Chosen as "the most popular widow in each civil district earning her own support" were Mrs. P. Scott-4th; Mrs. Dave Knowles-6th; Mrs. Annie Ballard-7th; Mrs. Phelps-9th; Mrs. L. Jowers10th; Mrs. E. Wadley-l1th; Mrs. Nola Hancock-15th; Mrs. M. A. Adams-l7th; and Mrs. L. A. Azbill-20th. Mrs. Nancy Jacobs was named the most deserving widow in Lexington, Mrs. Sallie McNatt-most deserving widow in Lexington, Mrs. Sallie McNatt-most deserving widow (in county?), and Mrs. Ellen Lewis was named as the widow bringing the most children. Ollie Graves was named the most popular orphan girl.

Exhibition winners included M. Jones-wheat; Billy Bailey-pumpkins and sorghum; Mrs. Martin Hare-honey; Mrs. G.H. Griggs-dried apples; J.R. Anderson-tobacco; G.H. Buck-vinegar; and Emily Stanford-rag carpet. Winning for best potatoes was Mrs. W.J. Cox. (Earlier, in July Mr. Cox had advertised for sale a home place on the north side of Lexington: new house with four rooms and hail, fine water, two acres ground, stable, garden, strawberry patch, fine orchard with 120 bearing trees. Asking price — $300 cash.)

In October 1905, Lexington's street fair and carnival featured a balloon ascension. The merchants offered cash prizes to: the oldest man and woman going into W.W. Sweatt's store; the shortest man over 25 years old going into G.W. Florence's store; the tallest man that ate in A. Henry's restaurant; and the prettiest baby at Pruitt Millinery Co. Prizes were given to fairgoers taking to certain stores, the best sheep, harness horse, saddle horse, the largest pumpkin, the heaviest chicken and the largest hog.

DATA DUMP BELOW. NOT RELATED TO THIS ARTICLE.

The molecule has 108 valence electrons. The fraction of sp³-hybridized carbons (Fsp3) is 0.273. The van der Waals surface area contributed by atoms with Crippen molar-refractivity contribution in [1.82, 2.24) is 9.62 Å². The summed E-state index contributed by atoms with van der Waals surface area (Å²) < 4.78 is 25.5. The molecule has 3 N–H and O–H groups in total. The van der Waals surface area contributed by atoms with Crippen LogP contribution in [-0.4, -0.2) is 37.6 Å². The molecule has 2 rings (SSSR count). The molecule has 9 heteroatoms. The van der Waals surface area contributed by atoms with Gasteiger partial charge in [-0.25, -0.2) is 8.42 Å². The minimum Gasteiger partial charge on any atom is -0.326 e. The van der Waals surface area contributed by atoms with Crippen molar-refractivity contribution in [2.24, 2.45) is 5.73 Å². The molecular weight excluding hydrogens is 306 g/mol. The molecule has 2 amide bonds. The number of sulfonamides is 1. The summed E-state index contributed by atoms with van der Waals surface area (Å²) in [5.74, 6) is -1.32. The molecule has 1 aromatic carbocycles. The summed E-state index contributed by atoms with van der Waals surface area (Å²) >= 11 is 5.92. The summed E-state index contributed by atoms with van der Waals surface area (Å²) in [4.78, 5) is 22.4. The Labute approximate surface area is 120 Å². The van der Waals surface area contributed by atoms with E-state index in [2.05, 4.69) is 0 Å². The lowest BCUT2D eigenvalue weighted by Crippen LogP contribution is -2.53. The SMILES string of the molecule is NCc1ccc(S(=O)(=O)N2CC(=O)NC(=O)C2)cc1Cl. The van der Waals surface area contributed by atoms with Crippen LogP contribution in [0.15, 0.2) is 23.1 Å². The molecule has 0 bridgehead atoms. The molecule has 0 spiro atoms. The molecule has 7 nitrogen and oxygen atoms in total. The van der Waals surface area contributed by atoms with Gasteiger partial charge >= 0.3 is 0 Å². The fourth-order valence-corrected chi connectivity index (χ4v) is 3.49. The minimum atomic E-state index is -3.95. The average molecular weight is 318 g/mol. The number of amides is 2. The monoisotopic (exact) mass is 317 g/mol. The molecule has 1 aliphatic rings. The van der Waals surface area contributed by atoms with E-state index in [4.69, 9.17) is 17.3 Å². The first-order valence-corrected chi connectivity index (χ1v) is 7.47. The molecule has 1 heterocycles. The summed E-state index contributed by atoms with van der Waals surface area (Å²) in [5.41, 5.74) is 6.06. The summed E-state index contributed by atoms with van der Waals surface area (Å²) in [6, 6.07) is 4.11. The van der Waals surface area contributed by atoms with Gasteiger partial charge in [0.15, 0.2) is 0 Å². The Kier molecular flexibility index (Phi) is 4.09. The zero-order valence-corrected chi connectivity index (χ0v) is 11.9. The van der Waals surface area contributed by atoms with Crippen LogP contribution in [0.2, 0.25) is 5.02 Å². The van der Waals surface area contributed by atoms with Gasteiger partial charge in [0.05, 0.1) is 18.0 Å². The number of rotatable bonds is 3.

Students accustomed to swinging from grapevine over a gully or creek for fun thrilled to the breathtaking rides on the Ferris Wheel and flying jenny. Attempts to duplicate the rides were not uncommon, and in fact, one such attempt led to a tragic accident in 1913 at Beech River School. Loyes Watson, age 11, was killed "by the lever or revolving beam of a primitive ‘flying jenny' falling on his chest and crushing him so severely that he died in about thirty minutes." Several lads were constructing the ride during recess unknown to the teacher, Mr. V. N. Blankenship. The funeral and burial at Beech River Cemetery were attended by a large crowd of sympathizing relatives and friends." (Progress, Feb. 7, 1913)

The big attraction for the 1913 fair was a circus of almost one hundred performers and a wild beast exhibit arriving by a special train. The Big Top was pitched on the show grounds located on Jackson Street near the Daws Hotel (location of post office). The hotel, damaged in the spring of 1913 by the tornado, had undergone extensive repair and enlarged with a two-story wing of seven bedrooms, a "toilet room" and a dining room. G.H. Daws had purchased the hotel formerly known as the Scott House in 1906. The success of Mr. Daws in his hotel business was "largely attributable to the indefatigable work of his excellent wife," according to one source.

In 1913, immediately after the week-long fair, Mr. Barry, vigorously campaigned for ten-dollar contributions from 200 men to insure that a county fair could be held the next year. A show of public support was needed. Some opposition had arisen because of "too many fake shows and gambling schemes." The many entries in the agricultural exhibition had resulted in displays having to be set up in courthouse offices. A permanent fairground area was highly desirable.